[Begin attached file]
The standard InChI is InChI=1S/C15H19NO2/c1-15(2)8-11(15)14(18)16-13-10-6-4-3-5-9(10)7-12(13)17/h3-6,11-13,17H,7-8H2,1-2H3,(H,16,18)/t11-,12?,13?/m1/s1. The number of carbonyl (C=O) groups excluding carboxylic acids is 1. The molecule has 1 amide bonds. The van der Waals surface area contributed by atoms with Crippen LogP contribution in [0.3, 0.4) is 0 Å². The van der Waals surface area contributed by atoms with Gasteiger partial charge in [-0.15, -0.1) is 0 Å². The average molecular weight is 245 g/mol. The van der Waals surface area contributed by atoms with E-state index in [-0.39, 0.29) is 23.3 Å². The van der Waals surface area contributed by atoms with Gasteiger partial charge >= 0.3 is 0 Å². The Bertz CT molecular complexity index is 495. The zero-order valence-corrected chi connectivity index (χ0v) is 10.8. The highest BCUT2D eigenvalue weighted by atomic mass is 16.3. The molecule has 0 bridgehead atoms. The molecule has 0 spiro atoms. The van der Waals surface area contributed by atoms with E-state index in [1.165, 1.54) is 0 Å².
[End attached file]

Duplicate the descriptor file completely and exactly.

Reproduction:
The standard InChI is InChI=1S/C15H19NO2/c1-15(2)8-11(15)14(18)16-13-10-6-4-3-5-9(10)7-12(13)17/h3-6,11-13,17H,7-8H2,1-2H3,(H,16,18)/t11-,12?,13?/m1/s1. The number of carbonyl (C=O) groups excluding carboxylic acids is 1. The molecule has 1 amide bonds. The van der Waals surface area contributed by atoms with Crippen LogP contribution in [0.3, 0.4) is 0 Å². The van der Waals surface area contributed by atoms with Gasteiger partial charge in [-0.15, -0.1) is 0 Å². The average molecular weight is 245 g/mol. The van der Waals surface area contributed by atoms with E-state index in [-0.39, 0.29) is 23.3 Å². The van der Waals surface area contributed by atoms with Gasteiger partial charge >= 0.3 is 0 Å². The Bertz CT molecular complexity index is 495. The zero-order valence-corrected chi connectivity index (χ0v) is 10.8. The highest BCUT2D eigenvalue weighted by atomic mass is 16.3. The molecule has 0 bridgehead atoms. The molecule has 0 spiro atoms. The van der Waals surface area contributed by atoms with E-state index in [1.165, 1.54) is 0 Å².